By Bruce Walker
The Center Square

https://www.thecentersquare.com/

The November election is promising to feature some of the most bitterly contested partisan races both nationally and statewide.

Michigan is once again identified as a key battleground state after narrowly granting President Donald Trump a victory over former U.S. senator and Secretary of State Hillary Clinton in 2016.

“Michigan is a battleground of national importance on several fronts, which is why the national media is paying such close attention to us, even after the veepstakes concluded with Senator [Kamala] Harris' selection,” John Sellek, founder and CEO of Harbor Strategic Public Affairs, told The Center Square.

Sellek was referring to the highly anticipated announcement by former Vice President and Senator Joe Biden his choice of Harris as his vice presidential running mate, ending months of speculation he might choose Michigan Gov. Gretchen Whitmer for the spot.

Pollster FiveThirtyEight places Biden ahead of Trump in Michigan by five points, Biden scored 48 against Trump’s 43, according to polling results released on Wednesday. Those numbers seem consistent with national polls.

Even closer is the race for one of Michigan’s seats in the U.S. Senate. Incumbent Gary Peters, a Democrat, is facing a close match with Republican John James, an Iraq War veteran who previously challenged Sen. Debbie Stabenaw in 2016. Of those polled by FiveThirtyEight, 48 percent favored Peters while 45 percent supported James.

“The U.S. Senate race offers Michigan a chance to have a job creator and problem solver focused on bringing back Michigan jobs with John James,” Tori Sachs, executive director of Michigan Rising Action and manager of James’ 2016 campaign, told The Center Square.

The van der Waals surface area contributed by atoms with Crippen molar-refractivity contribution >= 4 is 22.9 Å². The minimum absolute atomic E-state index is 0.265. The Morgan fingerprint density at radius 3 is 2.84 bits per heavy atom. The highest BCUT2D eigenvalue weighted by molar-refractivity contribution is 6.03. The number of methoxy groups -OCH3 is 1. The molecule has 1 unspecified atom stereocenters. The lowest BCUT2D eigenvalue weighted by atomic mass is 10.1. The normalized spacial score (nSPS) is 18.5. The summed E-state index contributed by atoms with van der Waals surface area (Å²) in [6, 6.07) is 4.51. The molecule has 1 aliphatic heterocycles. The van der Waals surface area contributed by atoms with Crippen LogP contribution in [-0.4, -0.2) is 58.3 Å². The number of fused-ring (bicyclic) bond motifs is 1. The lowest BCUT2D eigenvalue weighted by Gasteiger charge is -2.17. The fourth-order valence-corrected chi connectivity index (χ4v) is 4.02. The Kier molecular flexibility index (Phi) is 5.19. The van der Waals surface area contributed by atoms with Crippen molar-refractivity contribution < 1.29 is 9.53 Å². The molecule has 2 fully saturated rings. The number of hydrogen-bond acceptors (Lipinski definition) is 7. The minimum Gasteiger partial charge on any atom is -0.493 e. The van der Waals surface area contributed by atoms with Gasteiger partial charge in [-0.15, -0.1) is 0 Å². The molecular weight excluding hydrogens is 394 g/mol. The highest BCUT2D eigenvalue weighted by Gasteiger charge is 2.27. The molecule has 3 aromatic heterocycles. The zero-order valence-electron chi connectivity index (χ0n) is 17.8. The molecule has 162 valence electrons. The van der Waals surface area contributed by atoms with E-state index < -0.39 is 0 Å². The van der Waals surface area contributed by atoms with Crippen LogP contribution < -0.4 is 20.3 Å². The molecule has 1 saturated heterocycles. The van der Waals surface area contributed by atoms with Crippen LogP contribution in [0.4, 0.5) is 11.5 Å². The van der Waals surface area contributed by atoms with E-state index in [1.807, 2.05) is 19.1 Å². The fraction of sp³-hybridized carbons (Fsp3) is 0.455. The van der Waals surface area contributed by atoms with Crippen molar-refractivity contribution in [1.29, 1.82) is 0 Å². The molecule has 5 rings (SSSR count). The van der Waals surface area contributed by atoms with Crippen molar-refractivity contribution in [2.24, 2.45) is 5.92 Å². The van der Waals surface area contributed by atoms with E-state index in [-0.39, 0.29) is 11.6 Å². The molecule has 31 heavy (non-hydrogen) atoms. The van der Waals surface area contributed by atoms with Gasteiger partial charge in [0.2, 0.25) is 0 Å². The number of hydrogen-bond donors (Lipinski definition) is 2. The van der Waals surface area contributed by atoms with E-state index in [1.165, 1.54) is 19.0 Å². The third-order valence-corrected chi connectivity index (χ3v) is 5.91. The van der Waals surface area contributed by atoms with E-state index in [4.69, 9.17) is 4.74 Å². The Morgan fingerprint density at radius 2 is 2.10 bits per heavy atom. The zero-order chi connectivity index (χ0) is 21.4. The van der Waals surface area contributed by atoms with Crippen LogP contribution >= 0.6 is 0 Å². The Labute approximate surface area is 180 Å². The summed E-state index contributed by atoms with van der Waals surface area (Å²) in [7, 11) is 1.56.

“James has been within 4 points in the last two CNBC polls and has a strong job creation record to run on compared to Gary Peters, who has spent his decade in D.C. skipping committee hearings and failing to get results for Michigan while doubling his personal wealth,” Sachs said.

“In addition to the inevitable comings and goings of the presidential race, Michigan's U.S. Senate race is drawing national attention because it is one of a few places where Republicans feel they can go on offense against an incumbent Democrat,” Selleck said.

“Examples of the attention-drawing status of the race include James matching or exceeding Peters, dollar-for-dollar, on fundraising, and Peters’ new ad featuring his ability to work with President Trump – something no Michigan Democrat expected to see in this race,“ Sellek added.

Another race too close to call is the U.S. House of Representatives matchup between Republican incumbent Fred Upton and Democrat Jon Hoadley for Michigan’s Sixth District seat. FiveThirtyEight currently gives the edge to Hoadley by a margin of four points, 40 points to Upton’s 36 points.

According to Sellek, however, Upton “is running an energetic, strong campaign … in a fight that national Democrats were hoping would be easier for them.”

Sellek also noted there’s also a tight race in Michigan’s Third District after Independent Rep. Justin Amash announced his decision not to run for reelection. Vying for Amash’s seat in Congress are Republican Peter Meijer and Democrat Hillary Scholten.

The Michigan state House also is under serious contention. Although Republican lawmakers have held onto a majority for 10 years, Democrats have to win four seats while retaining their current 52 seats in November to upset the current balance.

“Republicans are working to retain control of the statehouse which is important to hold Gov. Whitmer accountable and stop her 45-cent gas tax or any other new tax increases as Michigan recovers from the COVID crisis,” Sachs said.

“The fight for control of the Michigan House of Representatives is a major focus for Governor Whitmer,” Sellek said. “I suspect we will see an increase in activity from her now that the veepstakes are over and she seeks to have more leverage over the last two-years of her term heading into reelection in 2022. There will be an all-out slugfest in key Republican seats for majority control, especially in Oakland County.”